Meet Paul Mumford, Personal Trainer and creator of The Accumulator workout. Sundried find out what gets Paul motivated and what it takes to have a successful career in fitness.
Have you always been so dedicated to exercising and eating right?
Not at all. At school I was the fat kid who hated anything that brought me out in even the mildest of sweats. I’d take great pride in creating a myriad of excuses as to why I couldn’t do cross country on any given week and always got picked last for any team. As a young adult I drank, smoked and ate pretty much what I liked while working crazy hours as a DJ. My light bulb moment came in the shape of a big back injury sustained while working in a small plane (don’t ask). I wound up in hospital on all manner of drugs followed by months of physio. I guess you could say that I got a big kick up the backside and that, coupled with an inspirational Canadian Physio made me realise that I wasn’t all that indestructible after all.
What persuaded you to pursue a career in fitness?
I guess it was that whole back injury thing that did it. Primarily my physio taught me how to use my core to protect my permanently fragile lumbar spine. At the time, my surgeon telling me I’d never run again was not a big problem but as I got more fascinated by the control I had over my own body I decided to prove him wrong. Sixteen years later and I’m a barefoot running coach. I proved him wrong big time.
Now though I totally get it. I understand that we have amazing bodies that can do amazing things given the right input.
What made you decide to start The Accumulator workouts?
It really happened by accident. I wanted to motivate myself one Sunday morning while out running. I had an idea to run a total of 50k over one month and tweet a photo every time I added to my goal. #50kinmay caught the attention of hundreds of people and by the end of the month I had been tweeted many photos of total strangers running in some pretty amazing places. By the end of that year I had dreamt up several similar challenges and more and more people came along for the ride. Finally I wanted to see how far I could take it and filmed 30 videos, one for each day with a new exercise added each day. The Accumulator was born and here we are nearly 3 years later.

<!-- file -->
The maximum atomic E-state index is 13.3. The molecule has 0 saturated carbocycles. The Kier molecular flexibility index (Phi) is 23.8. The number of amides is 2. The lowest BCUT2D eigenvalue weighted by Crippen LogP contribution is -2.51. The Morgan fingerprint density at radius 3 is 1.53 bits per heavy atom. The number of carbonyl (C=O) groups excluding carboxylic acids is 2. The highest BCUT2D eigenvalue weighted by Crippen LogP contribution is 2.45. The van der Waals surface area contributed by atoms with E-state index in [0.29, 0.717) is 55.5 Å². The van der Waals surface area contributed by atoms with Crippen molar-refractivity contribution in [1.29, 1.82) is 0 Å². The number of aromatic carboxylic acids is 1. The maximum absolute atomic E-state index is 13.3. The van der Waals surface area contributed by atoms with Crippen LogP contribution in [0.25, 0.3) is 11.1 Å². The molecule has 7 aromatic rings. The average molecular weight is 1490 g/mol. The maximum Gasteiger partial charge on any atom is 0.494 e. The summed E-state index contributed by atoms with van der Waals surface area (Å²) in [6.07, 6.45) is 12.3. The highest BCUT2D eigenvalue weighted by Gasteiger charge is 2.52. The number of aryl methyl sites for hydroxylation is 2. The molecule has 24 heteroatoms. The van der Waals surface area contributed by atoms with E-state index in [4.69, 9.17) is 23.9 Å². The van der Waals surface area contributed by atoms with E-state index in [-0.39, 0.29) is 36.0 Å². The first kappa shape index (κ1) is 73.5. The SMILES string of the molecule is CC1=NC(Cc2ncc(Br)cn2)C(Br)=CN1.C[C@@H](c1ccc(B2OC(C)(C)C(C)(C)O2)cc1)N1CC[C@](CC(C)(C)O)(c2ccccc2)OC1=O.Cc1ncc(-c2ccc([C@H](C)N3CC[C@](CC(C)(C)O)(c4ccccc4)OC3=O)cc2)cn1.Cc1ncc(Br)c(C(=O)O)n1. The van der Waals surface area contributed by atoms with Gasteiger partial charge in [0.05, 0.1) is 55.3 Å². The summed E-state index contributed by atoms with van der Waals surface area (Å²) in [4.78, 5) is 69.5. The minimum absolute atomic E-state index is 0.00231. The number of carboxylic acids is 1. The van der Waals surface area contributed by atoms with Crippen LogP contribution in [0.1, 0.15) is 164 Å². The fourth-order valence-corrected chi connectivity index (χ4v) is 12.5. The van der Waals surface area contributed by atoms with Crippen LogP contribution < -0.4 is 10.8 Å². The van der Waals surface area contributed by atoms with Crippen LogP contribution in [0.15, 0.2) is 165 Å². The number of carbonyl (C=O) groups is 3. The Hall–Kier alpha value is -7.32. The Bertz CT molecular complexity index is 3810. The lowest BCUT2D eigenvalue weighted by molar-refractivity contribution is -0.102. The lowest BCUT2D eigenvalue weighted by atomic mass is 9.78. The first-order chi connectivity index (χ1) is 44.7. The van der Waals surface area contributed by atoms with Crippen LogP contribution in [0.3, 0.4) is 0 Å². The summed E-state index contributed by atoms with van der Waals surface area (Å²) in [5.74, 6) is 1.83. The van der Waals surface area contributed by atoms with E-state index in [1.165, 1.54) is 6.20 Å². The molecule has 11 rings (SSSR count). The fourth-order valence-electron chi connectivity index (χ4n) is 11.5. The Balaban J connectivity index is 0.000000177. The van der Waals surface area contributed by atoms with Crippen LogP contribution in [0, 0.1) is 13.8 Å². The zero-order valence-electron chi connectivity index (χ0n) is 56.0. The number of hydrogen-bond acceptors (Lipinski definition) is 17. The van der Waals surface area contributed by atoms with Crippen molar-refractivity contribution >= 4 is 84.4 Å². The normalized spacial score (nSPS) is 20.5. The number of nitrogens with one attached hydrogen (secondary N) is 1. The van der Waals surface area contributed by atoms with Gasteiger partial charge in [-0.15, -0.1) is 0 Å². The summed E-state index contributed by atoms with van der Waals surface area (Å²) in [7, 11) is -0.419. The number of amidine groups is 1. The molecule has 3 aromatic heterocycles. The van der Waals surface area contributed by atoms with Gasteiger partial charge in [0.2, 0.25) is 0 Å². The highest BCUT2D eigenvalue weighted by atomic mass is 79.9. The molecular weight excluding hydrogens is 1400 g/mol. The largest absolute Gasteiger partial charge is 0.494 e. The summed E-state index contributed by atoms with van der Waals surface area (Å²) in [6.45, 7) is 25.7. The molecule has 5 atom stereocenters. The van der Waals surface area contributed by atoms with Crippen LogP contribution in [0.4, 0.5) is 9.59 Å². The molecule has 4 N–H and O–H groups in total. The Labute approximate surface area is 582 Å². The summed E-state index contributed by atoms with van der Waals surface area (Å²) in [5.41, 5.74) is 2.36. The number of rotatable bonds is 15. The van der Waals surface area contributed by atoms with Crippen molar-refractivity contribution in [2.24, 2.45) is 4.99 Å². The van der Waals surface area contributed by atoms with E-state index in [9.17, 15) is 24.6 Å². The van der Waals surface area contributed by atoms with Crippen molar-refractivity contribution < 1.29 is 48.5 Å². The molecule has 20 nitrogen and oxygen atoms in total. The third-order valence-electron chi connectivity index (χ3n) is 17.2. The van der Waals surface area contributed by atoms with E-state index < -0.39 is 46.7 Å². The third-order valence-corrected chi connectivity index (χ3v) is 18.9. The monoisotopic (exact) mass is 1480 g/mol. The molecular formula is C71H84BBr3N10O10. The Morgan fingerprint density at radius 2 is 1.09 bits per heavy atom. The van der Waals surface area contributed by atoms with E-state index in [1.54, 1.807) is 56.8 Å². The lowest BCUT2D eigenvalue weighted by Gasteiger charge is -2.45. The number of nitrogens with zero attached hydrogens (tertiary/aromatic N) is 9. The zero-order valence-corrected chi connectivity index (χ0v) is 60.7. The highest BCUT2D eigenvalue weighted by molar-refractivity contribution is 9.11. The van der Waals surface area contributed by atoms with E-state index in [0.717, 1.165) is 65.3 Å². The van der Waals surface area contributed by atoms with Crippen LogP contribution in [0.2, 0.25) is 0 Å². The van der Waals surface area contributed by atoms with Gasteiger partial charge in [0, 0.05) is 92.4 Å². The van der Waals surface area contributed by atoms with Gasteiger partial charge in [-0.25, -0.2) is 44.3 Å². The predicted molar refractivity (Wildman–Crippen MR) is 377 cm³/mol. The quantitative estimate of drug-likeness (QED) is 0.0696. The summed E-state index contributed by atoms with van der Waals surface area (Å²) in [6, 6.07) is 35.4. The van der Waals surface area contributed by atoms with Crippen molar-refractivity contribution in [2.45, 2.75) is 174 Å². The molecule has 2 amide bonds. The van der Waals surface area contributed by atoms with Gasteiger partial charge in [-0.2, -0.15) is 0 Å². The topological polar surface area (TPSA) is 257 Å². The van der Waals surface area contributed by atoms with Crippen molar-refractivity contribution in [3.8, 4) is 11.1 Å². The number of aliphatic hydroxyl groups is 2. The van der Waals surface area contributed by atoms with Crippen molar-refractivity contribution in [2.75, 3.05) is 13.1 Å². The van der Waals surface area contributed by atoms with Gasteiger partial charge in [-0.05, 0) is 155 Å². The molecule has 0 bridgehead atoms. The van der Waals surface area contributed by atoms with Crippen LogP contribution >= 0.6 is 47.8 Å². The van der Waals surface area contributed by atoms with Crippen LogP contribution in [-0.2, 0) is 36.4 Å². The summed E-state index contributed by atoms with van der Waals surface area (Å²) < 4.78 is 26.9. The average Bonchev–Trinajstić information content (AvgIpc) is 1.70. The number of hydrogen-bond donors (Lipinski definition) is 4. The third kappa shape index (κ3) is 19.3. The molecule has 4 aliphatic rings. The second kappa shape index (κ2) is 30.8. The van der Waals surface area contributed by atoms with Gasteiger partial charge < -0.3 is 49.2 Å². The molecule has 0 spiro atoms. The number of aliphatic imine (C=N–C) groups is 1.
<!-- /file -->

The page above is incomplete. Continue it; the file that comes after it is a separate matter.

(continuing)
With hindsight I can see that The Accumulator is incredibly clever (I can say that right)? It’s a perfect tool to motivate the unfit to change their ways because it’s gradual rather than many programmes of its kind that put people off by expecting you to ‘go hard or go home’. At the same time it challenges the people who already love exercise (many of my original members are still doing it). Also by taking out the need for equipment, much space or much time it ticks many other boxes and deals with many of the excuses people use to get out of exercising in the first place.
What is the best advice you could give to someone starting out?
Ooh, let’s go with two things, real simple.
- Your perfect body will not arrive tomorrow. If you haven’t looked after yourself for years it will take time to feel different and look different. However each day is one day closer to where you want to be and one day further away from where you are. That was a bit deep wasn’t it?
- Any temporary change will only give you temporary results. I love this quote (don’t know who said it). I could expand but there would really be no point. Quick diets and six week plans don’t work. You need to do this stuff forever.
If you could do any workout and every condition was perfect (weather, kit, space) what would you be doing and what is your favourite bit of fitness kit, how long have you had it and why?
OK let’s answer both at once here. Favourite bit of kit? My body. I’ve had it for 47 years, it was given to me for free and it gets better the more I use it. Oh and I can take it everywhere with me so I can exercise whenever I fancy.
So logically my favourite workout uses my body and nothing else. The variety of exercises I can do are virtually limitless and there is always a new way to challenge myself so it never gets boring. Also I never split my body up when I exercise. My body is one muscle hanging in 640 different places and not 640 individual muscles.
How do you balance being a writer, PT, parent, training and a social life as well as making guest appearances on TV and radio?
Well firstly my family and the ones I love are my priority. They are always first. As far as everything else is concerned, I truly believe that by doing what I love it will never feel like work and never be stressful. So if I don’t want to do something I won’t do it. I’ve had to learn this though, once upon a time I said yes to everyone and everything. That was stressful. I guess learning to say no once in awhile can be a good thing. Plus I think I am more valuable to someone if I’m enjoying myself.
What made you decide to work with Sundried?
I love helping people, that’s why I do what I do. Nothing gives me a buzz more. In business I always try to champion companies and brands I believe in. I’m proud to walk into a gym and stand in front of a camera wearing Sundried clothing because I believe in the brand. I have been nothing but impressed by the quality of the product and the people who deliver it.